This is a re-post of last year’s Memorial Day post, with a few changes for 2010.
Matt 24:6-8….6 You will hear of wars and rumors of wars , but see to it that you are not alarmed. Such things must happen, but the end is still to come. 7 Nation will rise against nation, and kingdom against kingdom. There will be famines and earthquakes in various places. 8 All these are the beginning of birth pains. NIV
I’ve taken parts of my Memorial Day posts for the last 4 years, and combined them here.
Thank you to those who lay their lives on the line so our country can remain free.
These two songs, There She Stands and Freedom’s Never Free, are songs Beth, Laura and I have done for our July 4 service at church.
If you ever get a chance, go to the Houston National Cemetery, our veteran’s cemetery. It is a beautiful place to see. These pictures were taken July 2, 2004. The first picture is at the front gate:
The next picture is of the emblems on the wall of the office, showing all 5 branches of the military:
Next is the outdoor chapel area, or rotunda, and bell tower, as seen entering the cemetery:
This is the area where the funerals are held:
The next picture is taken from the top of the wall of the chapel, looking toward the front gate. The funeral services are held in the area between the flags, and the men firing the “21 Gun Salute” stand in the grassy area. The top of the wall is off limits during funerals because the TV cameras are set up there.
This is one of several walls containing ashes, called columbariums:
These speak for themselves. When you drive into the cemetery, you see what appears to be acres of vacant land. What you can’t see from the road are the hundreds of flat headstones in the older sections of the cemetery. These pictures shows both kinds.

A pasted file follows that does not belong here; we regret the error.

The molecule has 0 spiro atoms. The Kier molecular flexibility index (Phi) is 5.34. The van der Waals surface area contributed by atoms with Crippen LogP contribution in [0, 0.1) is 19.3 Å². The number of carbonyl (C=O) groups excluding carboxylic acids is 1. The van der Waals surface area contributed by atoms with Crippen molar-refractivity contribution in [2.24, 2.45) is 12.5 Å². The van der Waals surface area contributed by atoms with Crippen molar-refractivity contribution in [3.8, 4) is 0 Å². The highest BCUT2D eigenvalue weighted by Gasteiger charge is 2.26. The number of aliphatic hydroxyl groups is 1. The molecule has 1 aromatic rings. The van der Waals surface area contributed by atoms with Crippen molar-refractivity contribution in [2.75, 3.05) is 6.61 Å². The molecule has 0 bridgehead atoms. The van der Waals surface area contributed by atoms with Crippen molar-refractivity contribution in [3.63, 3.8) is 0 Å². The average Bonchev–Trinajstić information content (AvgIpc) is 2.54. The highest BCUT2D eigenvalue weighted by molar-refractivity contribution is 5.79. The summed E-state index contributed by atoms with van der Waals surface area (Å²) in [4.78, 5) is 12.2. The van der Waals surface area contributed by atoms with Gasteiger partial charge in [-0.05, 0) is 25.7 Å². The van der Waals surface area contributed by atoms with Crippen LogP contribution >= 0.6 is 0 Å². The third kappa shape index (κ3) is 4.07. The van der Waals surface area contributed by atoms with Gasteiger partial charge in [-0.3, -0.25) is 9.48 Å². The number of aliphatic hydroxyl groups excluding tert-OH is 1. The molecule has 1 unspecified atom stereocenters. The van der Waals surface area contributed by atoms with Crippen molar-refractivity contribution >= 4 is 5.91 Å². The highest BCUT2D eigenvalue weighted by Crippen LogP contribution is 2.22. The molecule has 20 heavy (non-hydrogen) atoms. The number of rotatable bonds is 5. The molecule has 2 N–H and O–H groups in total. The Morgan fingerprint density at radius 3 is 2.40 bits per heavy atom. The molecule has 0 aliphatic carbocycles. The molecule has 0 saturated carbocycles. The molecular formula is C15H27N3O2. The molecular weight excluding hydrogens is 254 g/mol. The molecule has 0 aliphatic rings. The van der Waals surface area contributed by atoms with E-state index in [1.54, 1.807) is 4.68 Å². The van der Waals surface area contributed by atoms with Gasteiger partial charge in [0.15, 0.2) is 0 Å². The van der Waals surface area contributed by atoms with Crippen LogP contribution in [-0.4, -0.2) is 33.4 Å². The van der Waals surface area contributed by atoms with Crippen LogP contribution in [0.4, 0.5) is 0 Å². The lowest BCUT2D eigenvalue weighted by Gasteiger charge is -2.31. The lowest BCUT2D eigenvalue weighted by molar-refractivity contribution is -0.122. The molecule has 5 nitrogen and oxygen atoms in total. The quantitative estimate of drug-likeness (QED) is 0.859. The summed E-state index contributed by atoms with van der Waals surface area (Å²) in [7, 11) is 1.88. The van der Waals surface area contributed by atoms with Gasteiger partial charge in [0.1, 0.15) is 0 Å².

Through the end of 2008, there were 67793 graves in this cemetery.
Bethany and I attended the funeral of this young man, Scott Larson, in April 2004:
Another Houston boy. This was taken just days after his funeral:
Walt Moss was an Air Force EOD Tech. Ethan did not know him, but some of his friends did. One of the men Ethan was in Iraq with the very first time, drove to Houston from Florida for Walt’s funeral.
This was taken right after Scott’s funeral in 2004. Beth and I have returned to the cemetery several times to take pictures.
The same area, March 2007. Look at all the graves that have been added in just 3 years.
Same area from a different angle. These are not all necessarily new graves from those killed in the current fighting, but many are. Some are veterans of other wars that died between 2004 and 2007.
Funeral of Ryan Green, March 27, 2007:
Ethan’s fellow EOD Tech, TSgt. Tony Capra, killed by a bomb, April 9, 2008:
Also Ethan’s friend, another EOD Tech, Senior Airman Elizabeth Loncki, killed by an IED in Iraq, January 7, 2007:
My grandmother’s brother is buried at Arlington National Cemetery, but I have never seen his grave. I would love to have a picture of it. His name was Pat Fox Fulgham, and he was killed in World War II.
If any of you are ever in Houston, I would be glad to take you on a tour of Houston National Cemetery.
So while you are eating your barbeque, or lying on the beach, remember those who are being honored on this holiday. This isn’t just the beginning of summer.
Love you, Ethan. Yes, still. (And this year in 2010, I am praying for your safe return from Iraq once again.)
TRIPLES with EMMA